|Mark Andrews||TE||CIN||$6,200||7%||Shaded by Kittle and Kelce in great matchup.|
|Tyler Higbee||TE||@WAS||$5,600||5%||Touchdown dependent but could get them vs. Washington.|
As stated in the introduction, you don’t stand a chance of winning a large-field tournament with a lineup that looks like everyone else’s. Typically, two players with roster projections below 5% are enough to separate your lineups from the crowd. If you’re multi-entering, however, be careful not to ratchet your exposure to contrarian players up too high. Keep in mind using a 5%-rostered player in only two out of 10 lineups gains you four times more exposure than the field when you multi-enter a tournament.
Eric Ebron (vs. PHI, $4,000, 3% rostered)
Punting tight end seems near-impossible this week, but Ebron offers 4x upside in a matchup against the cross-state Eagles. Now that the season is old enough for us to begin drawing conclusions from its data, Austin Lee’s Normalized Strength of Schedule has returned. Philadelphia has allowed the third-most normalized fantasy points to enemy tight ends this season, which was capped off by George Kittle’s 15-15-183-1 annihilation of their linebackers and defensive backs last week. Ebron has become integrated into Pittsburgh’s offense, combining for 12 targets, eight catches, 95 receiving yards, and a touchdown over the last two games. If he’s able to convert another red-zone opportunity into a score this week and Kittle or Kelce falter, Ebron can be a reason your teams fly up the leaderboard.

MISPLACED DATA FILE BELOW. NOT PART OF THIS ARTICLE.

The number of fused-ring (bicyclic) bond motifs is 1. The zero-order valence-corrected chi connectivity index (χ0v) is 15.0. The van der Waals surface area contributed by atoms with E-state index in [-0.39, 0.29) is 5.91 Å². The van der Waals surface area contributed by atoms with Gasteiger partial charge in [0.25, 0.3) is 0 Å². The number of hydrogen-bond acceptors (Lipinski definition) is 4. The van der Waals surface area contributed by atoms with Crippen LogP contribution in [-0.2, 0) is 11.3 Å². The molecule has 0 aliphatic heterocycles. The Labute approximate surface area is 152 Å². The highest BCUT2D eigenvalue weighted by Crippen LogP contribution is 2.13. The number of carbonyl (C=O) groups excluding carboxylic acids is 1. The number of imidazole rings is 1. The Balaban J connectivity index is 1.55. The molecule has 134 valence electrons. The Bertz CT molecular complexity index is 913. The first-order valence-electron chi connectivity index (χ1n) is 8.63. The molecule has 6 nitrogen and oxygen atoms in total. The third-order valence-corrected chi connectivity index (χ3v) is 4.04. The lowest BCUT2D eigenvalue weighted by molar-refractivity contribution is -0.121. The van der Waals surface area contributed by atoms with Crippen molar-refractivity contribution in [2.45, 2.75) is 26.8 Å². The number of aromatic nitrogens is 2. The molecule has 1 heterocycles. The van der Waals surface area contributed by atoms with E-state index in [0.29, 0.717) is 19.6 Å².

Brandin Cooks (vs. JAX, $4,100, 5% rostered)
Nothing says contrarian quite like playing a guy who just put up a donut on 13% of tournament lineups. But we should be willing to write off Cooks’ bottom-5% outcome against the Vikings last week considering he ran routes on 93% of Watson’s dropbacks and played on 94% of the snaps. If you believe the narrative Houston will play like a weight has been lifted off their shoulders after the firing of Bill O’Brien, Cooks is once again an inexpensive hedge on Will Fuller V, who has years of proven weekly upside. Give him one more shot before crossing him out of your player pool for good.
Antonio Gibson (vs. LAR, $5,000, 3% rostered)
No one seems to want any part of Washington at Rams, but it wouldn’t be shocking to see this game go well over Vegas’ 40-point over/under. LA plays at the seventh-fastest situation-neutral pace in the league, while Washington runs plays at the third-fastest situation-neutral rate. There should be plenty of opportunities for both teams to score fantasy points, and Washington figures to attack LA on the ground. The Rams rank seventh in pass defense DVOA, but 28th against the rush. Gibson looked like a puppy growing into his paws while scoring 22.8 DraftKings points against a tough Ravens defense last week. He’ll continue to see about two-thirds of the rushing workload, all the goal-line work (rushing touchdowns in three straight games), and three to five targets, putting a 4x ceiling well within his range of possible outcomes in a favorable matchup.
|Player||Pos||Opponent||Salary||Proj. Own %||Comment|
|Joe Burrow||QB||@BAL||$6,000||1%||Might have to throw the ball 60 times again.|
|Jared Goff||QB||@WAS||$6,500||2%||Favored by more than a TD at home, 27.5-point implied team total.|
|Jonathan Taylor||RB||CLE||$6,200||4%||Matt Waldman says not to worry. Listen to Matt Waldman.|
|Joe Mixon||RB||@BAL||$6,300||3%||Greater than 3% chance he goes off again, even against BAL defense.|
|JuJu Smith-Schuster||WR||PHI||$6,700||4%||PHI still a pass funnel. Multi-TD upside.|
|Terry McLaurin||WR||LAR||$6,100||5%||Allen should lock in on him despite duel with Jalen Ramsey.|
|Hunter Renfrow||WR||@KC||$4,900||3%||Derek Carr's most trusted WR in game Raiders will be throwing a lot.|
|Ian Thomas||TE||@ATL||$3,400||2%||Matchup plays are dangerous at TE, but Falcons are that bad.|